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Resign as a director

I am one of two directors.

Can I just resign by completing the appropriate companies house form?
(Where the companies house form requires signing by a serving director - does this mean the remaining director or can you sign this when retiring yourself?)

Or is a resolution required?
Art

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07th Jun 2009 21:54

not sure what "general public" refers to,
David.
If Mr A relies on Mr X being a director of a company, acts accordingly, and then loses out, he may have a credible legal case if he has reasonable grounds for his belief that Mr X was a director even if in law he was not.

What constitutes reasonable grounds, and how it affects the case, will wholly depend on the circs.
Mr X being listed on Co Ho file as a director might be a very decisive factor, or could be of virtually no relevance at all, to Mr A having reasonable grounds for his belief, depending on the circs.

There is no doubt that the actual / potential individual "director" and the company are both well advised to ensure the public record is maintained on an up-to-date basis to avoid precisely any such doubt or potential wrangle.

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06th Jun 2009 14:12

Can general public rely on companies house records?
If a resignation was not filed at companies house, can the general public still assume that the person resigning is still a director, as they have no way of knowing different?

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By Anonymous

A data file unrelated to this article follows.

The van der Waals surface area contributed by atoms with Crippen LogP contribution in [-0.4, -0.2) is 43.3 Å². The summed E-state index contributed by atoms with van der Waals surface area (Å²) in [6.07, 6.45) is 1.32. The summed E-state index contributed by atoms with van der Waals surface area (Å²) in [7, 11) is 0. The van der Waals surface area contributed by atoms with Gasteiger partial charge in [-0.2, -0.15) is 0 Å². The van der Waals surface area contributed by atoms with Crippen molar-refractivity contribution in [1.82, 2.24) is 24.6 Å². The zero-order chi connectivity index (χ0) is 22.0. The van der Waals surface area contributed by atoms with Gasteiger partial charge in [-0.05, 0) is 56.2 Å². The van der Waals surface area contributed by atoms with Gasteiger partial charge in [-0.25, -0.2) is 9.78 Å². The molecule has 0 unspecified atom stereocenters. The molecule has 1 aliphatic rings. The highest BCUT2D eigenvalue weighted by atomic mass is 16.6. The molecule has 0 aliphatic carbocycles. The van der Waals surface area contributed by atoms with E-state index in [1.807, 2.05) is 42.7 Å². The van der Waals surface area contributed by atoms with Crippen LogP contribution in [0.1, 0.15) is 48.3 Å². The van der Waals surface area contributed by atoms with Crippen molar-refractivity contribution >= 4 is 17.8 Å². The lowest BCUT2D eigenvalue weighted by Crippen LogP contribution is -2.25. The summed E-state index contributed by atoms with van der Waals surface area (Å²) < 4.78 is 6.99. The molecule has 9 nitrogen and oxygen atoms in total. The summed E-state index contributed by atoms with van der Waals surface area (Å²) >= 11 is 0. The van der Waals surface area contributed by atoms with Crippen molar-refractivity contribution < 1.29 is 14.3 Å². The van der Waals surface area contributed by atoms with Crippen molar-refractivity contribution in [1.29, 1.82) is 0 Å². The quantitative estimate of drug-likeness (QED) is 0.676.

12th May 2009 18:24

No

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By Anonymous
12th May 2009 12:23

disagreement
if 2 directors are in disagreement:
can 1 director in any way block the other from resigning?
from the comments below it would appear not.

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11th May 2009 16:21

just to clarify.....
.... as this sort of query about Companies House comes up in all sorts of ways.

Legally, the company records are the records that matter.
Companies House records are merely a "copy" of the company records made available under law for public inspection ; Co Ho records are NOT the prime or "original" record for legal purposes at all.
(including who are the registered shareholders - it's the company register that counts, not what is filed at Co Ho).

If there were to be a legal dispute, usually the company records will take total precedence over any filings made at Co Ho (of course, if there is a difference between the two, then issues may follow, but beware assuming Co Ho records are legally definitive ; they are not).

So it's actually vital that you write to the director / co secretary at the company's registered office if you resign!!

Of course, you would be well advised to also ensure your resignation is notified direct to Co Ho as well.

(And well advised to send your resignation letter to the company by registered/signed for delivery if there are difficulties going on (which your post implies may be the case) )

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By Anonymous
11th May 2009 15:57

no resolution required
You can sign and file the form 288b with Companies House. However you should also notify the company, either with a copy of the form or a letter of resignation.

It will then be up to the company, normally the company secretary if they have one, to record your resignation in the register of directors.

No resolution is required, but it is good practice to note that the resignation occured the next time the company holds a board meeting.

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